It’s no stretch to say Americans embrace yoga

You’re not imagining it: Everyone really is doing yoga.

OK, maybe not everyone. But the ancient discipline, which promises spiritual enlightenment along with long, lean muscles, has indeed boomed in popularity over the past several years.

Just how big has the trend become?

WHO DOES YOGA?

Among Americans who practice yoga:

77 percent are women.

15 percent have an annual household income over $100,000.

Nearly half have completed college.

27 percent are ages 45-54; another 25 percent are 25-34.

Slightly less than 20 percent live on the West Coast, compared to 30 percent in the Northeast and 30 percent in the central United States.
Source: Harris International market study for Yoga Journal, 2003

Yoga is now practiced by 7 percent of U.S. adults, or 15 million people, according to a market study conducted by Harris International this summer for Yoga Journal. That’s up 28.5 percent in the last two years alone.

The same study found that more than half of the general population has at least a casual interest in yoga, and one in six respondents planned to try yoga in the next year.

Three-quarters of fitness clubs now offer some form of yoga class, according to the International Health, Racquet and Sportsclub Association

Just call us the Yoga Nation.

For a dramatic example of the juggernaut that yoga has become in America, look no further than San Francisco, where Berkeley-based Yoga Journal magazine held its West Coast regional conference five weeks ago.

The event brought hundreds of teachers and practitioners to the Embarcadero Hyatt Regency, where they did lunch, traded business cards and unrolled their sticky mats in giant meeting rooms to work with such yoga legends as Baron Baptiste.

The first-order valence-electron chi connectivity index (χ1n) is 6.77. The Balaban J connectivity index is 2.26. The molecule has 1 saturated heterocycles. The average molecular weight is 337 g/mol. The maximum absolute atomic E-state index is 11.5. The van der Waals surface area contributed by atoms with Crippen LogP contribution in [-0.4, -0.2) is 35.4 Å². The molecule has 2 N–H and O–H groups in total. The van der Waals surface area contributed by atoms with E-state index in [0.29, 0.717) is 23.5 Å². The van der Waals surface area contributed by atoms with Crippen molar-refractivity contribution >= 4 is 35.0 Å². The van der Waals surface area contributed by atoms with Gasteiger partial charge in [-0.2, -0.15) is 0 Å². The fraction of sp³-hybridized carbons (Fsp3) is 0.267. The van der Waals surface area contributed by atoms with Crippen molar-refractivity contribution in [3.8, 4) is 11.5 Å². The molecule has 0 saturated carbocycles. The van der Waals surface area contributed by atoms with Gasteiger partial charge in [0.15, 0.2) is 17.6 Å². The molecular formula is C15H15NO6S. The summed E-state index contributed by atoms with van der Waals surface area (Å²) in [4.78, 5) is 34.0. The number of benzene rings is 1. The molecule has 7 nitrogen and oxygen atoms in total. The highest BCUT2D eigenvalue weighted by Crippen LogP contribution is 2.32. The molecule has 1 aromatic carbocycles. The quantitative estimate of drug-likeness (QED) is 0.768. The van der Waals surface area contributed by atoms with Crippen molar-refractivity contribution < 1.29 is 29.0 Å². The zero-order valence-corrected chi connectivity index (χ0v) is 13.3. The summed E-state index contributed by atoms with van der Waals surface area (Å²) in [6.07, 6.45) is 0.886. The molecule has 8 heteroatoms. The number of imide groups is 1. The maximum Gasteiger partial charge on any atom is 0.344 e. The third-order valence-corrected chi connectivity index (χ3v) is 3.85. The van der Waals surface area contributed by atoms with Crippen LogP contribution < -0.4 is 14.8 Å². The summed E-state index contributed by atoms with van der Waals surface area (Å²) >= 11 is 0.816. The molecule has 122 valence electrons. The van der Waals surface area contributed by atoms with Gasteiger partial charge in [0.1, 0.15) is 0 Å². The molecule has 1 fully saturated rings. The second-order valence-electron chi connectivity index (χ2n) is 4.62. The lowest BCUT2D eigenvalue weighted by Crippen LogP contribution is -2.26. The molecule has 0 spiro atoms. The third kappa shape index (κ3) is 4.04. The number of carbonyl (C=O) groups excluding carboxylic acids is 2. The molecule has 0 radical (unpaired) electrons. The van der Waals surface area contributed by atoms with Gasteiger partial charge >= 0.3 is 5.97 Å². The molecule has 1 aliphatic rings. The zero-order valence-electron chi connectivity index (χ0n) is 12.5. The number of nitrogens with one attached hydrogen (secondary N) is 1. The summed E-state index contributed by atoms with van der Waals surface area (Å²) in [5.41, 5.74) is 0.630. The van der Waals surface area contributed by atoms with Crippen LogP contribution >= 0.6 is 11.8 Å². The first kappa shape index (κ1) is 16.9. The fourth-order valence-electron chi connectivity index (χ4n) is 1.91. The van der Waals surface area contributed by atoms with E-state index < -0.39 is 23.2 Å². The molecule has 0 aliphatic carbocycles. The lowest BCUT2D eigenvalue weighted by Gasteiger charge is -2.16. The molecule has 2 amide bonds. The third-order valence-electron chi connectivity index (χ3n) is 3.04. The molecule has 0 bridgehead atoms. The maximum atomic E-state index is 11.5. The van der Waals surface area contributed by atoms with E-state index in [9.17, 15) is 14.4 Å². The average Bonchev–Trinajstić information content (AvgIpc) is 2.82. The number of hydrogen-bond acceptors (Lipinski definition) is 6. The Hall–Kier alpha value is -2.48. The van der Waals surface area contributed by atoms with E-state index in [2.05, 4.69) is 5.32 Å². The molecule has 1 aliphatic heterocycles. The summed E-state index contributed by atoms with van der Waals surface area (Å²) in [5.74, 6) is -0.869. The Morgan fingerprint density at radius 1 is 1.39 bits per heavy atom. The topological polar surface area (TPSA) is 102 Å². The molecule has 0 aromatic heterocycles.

Some teachers, such as Ashtanga veteran David Swenson, had to wear microphone headsets to amplify their voices through the twisting and stretching crowds.

“I wonder if Patanjali had one of these,” Swenson joked, referring to the Indian sage who wrote the Yoga Sutras.

Quite a change from the old days, he added, when yoga enthusiasts scrounged for old carpet scraps to use as mats.

Judith Hanson Lasater, a longtime yoga teacher and the author of “30 Essential Yoga Poses,” said the current flurry of interest in yoga is really the second to hit the United States.

“I started yoga practice myself in 1970, when there was a mini-wave of yoga, with the Beatles and the Maharishi and sitar in rock music,” she said. “There was a big cultural divide, and this was sort of part of the counterculture. It wasn’t just yoga; it was how you ate and how you dressed.

“There are some people that go to ashrams and do that, but I think the majority of the people go to a yoga class like they go to a gym. … It’s different now; it’s meeting different needs.”

Yoga

Most westerners are naive to the religious origin and nature of yoga. Many practitioners who do, merely presume that the exercises are harmless if they are not practiced with a spiritual intent.

Yoga is a series of exercises and postures (asanas) which are advertised as a way to tone up, reduce stress and experience tranquility.

Yoga though is an intrinsic part of Hinduism. Swami Vishnudevananda, well known authority of Yoga, in his book The Complete Illustrated Book of Yoga explains the purpose of Yoga, “It is the duty of each developed man to train his body to the highest degree of perfection so that it may be used to pursue spiritual purposes… the aim of all yoga practice is to achieve truth wherein the individual soul identifies itself with the supreme soul of God.”
- Source: Yoga, a Profile by Watchman Fellowship

Mention yoga these days, and Americans are more likely to picture a mat-toting movie star than a patchouli-soaked hippie in a unitard.